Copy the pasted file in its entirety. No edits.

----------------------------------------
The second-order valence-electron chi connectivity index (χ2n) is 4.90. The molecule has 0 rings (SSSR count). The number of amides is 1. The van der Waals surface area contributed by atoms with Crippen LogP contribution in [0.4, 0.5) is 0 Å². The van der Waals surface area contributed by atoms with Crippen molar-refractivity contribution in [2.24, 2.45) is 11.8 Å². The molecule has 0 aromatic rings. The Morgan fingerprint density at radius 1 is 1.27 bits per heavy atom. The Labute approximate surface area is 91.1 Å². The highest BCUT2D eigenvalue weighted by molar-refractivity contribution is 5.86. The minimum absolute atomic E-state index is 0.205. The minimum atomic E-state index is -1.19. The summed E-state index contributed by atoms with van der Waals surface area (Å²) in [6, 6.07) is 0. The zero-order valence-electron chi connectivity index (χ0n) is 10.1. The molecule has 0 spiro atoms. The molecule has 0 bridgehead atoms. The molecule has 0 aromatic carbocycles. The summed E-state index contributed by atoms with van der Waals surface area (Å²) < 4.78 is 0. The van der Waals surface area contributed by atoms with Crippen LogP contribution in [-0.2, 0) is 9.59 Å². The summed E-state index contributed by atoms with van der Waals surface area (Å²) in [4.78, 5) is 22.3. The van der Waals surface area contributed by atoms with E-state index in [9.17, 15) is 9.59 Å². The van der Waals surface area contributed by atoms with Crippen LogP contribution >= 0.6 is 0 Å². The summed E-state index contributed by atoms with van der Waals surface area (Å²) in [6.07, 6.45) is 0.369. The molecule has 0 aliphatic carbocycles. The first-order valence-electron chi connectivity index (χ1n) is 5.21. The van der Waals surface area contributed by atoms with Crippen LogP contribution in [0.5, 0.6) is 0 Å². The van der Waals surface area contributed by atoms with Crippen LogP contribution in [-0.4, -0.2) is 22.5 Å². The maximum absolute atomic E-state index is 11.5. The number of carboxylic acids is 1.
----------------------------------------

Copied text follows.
The second-order valence-electron chi connectivity index (χ2n) is 4.90. The molecule has 0 rings (SSSR count). The number of amides is 1. The van der Waals surface area contributed by atoms with Crippen LogP contribution in [0.4, 0.5) is 0 Å². The van der Waals surface area contributed by atoms with Crippen molar-refractivity contribution in [2.24, 2.45) is 11.8 Å². The molecule has 0 aromatic rings. The Morgan fingerprint density at radius 1 is 1.27 bits per heavy atom. The Labute approximate surface area is 91.1 Å². The highest BCUT2D eigenvalue weighted by molar-refractivity contribution is 5.86. The minimum absolute atomic E-state index is 0.205. The minimum atomic E-state index is -1.19. The summed E-state index contributed by atoms with van der Waals surface area (Å²) in [6, 6.07) is 0. The zero-order valence-electron chi connectivity index (χ0n) is 10.1. The molecule has 0 spiro atoms. The molecule has 0 bridgehead atoms. The molecule has 0 aromatic carbocycles. The summed E-state index contributed by atoms with van der Waals surface area (Å²) < 4.78 is 0. The van der Waals surface area contributed by atoms with Crippen LogP contribution in [-0.2, 0) is 9.59 Å². The summed E-state index contributed by atoms with van der Waals surface area (Å²) in [4.78, 5) is 22.3. The van der Waals surface area contributed by atoms with E-state index in [9.17, 15) is 9.59 Å². The van der Waals surface area contributed by atoms with Crippen LogP contribution >= 0.6 is 0 Å². The summed E-state index contributed by atoms with van der Waals surface area (Å²) in [6.07, 6.45) is 0.369. The molecule has 0 aliphatic carbocycles. The first-order valence-electron chi connectivity index (χ1n) is 5.21. The van der Waals surface area contributed by atoms with Crippen LogP contribution in [0.5, 0.6) is 0 Å². The van der Waals surface area contributed by atoms with Crippen LogP contribution in [-0.4, -0.2) is 22.5 Å². The maximum absolute atomic E-state index is 11.5. The number of carboxylic acids is 1.